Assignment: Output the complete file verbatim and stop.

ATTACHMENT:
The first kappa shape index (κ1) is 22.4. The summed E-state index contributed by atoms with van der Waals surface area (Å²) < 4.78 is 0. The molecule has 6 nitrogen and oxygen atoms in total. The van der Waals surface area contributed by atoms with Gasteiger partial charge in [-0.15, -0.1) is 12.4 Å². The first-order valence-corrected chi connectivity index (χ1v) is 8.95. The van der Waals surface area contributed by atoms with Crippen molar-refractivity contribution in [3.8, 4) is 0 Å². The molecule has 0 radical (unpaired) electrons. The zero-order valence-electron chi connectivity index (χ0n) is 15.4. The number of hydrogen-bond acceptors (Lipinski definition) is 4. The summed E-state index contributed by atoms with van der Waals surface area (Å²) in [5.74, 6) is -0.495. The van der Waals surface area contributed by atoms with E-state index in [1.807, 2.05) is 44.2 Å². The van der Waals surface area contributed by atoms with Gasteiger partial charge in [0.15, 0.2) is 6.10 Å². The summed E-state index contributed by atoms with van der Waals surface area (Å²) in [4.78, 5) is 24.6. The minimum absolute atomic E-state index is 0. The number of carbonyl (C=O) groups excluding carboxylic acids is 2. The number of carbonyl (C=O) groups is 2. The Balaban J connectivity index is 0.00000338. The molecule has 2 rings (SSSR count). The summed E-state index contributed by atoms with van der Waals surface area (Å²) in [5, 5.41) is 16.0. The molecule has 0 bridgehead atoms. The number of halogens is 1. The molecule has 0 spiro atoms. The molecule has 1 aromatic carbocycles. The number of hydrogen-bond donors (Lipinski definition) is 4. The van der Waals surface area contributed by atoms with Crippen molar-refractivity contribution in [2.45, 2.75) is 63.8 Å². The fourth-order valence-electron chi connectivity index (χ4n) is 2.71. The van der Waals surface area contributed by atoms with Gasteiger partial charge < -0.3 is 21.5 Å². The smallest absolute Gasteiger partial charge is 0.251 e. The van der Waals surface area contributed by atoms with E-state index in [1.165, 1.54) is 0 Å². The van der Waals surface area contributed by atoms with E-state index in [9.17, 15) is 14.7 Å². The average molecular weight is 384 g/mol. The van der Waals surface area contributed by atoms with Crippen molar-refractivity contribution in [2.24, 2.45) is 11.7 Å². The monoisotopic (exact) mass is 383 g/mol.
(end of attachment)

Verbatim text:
The first kappa shape index (κ1) is 22.4. The summed E-state index contributed by atoms with van der Waals surface area (Å²) < 4.78 is 0. The molecule has 6 nitrogen and oxygen atoms in total. The van der Waals surface area contributed by atoms with Gasteiger partial charge in [-0.15, -0.1) is 12.4 Å². The first-order valence-corrected chi connectivity index (χ1v) is 8.95. The van der Waals surface area contributed by atoms with Crippen molar-refractivity contribution in [3.8, 4) is 0 Å². The molecule has 0 radical (unpaired) electrons. The zero-order valence-electron chi connectivity index (χ0n) is 15.4. The number of hydrogen-bond acceptors (Lipinski definition) is 4. The summed E-state index contributed by atoms with van der Waals surface area (Å²) in [5.74, 6) is -0.495. The van der Waals surface area contributed by atoms with E-state index in [1.807, 2.05) is 44.2 Å². The van der Waals surface area contributed by atoms with Gasteiger partial charge in [0.15, 0.2) is 6.10 Å². The summed E-state index contributed by atoms with van der Waals surface area (Å²) in [4.78, 5) is 24.6. The minimum absolute atomic E-state index is 0. The number of carbonyl (C=O) groups excluding carboxylic acids is 2. The number of carbonyl (C=O) groups is 2. The Balaban J connectivity index is 0.00000338. The molecule has 2 rings (SSSR count). The summed E-state index contributed by atoms with van der Waals surface area (Å²) in [5, 5.41) is 16.0. The molecule has 0 bridgehead atoms. The number of halogens is 1. The molecule has 0 spiro atoms. The molecule has 1 aromatic carbocycles. The number of hydrogen-bond donors (Lipinski definition) is 4. The van der Waals surface area contributed by atoms with Crippen molar-refractivity contribution in [2.45, 2.75) is 63.8 Å². The fourth-order valence-electron chi connectivity index (χ4n) is 2.71. The van der Waals surface area contributed by atoms with Gasteiger partial charge < -0.3 is 21.5 Å². The smallest absolute Gasteiger partial charge is 0.251 e. The van der Waals surface area contributed by atoms with E-state index in [1.165, 1.54) is 0 Å². The van der Waals surface area contributed by atoms with E-state index in [9.17, 15) is 14.7 Å². The average molecular weight is 384 g/mol. The van der Waals surface area contributed by atoms with Crippen molar-refractivity contribution in [2.24, 2.45) is 11.7 Å². The monoisotopic (exact) mass is 383 g/mol.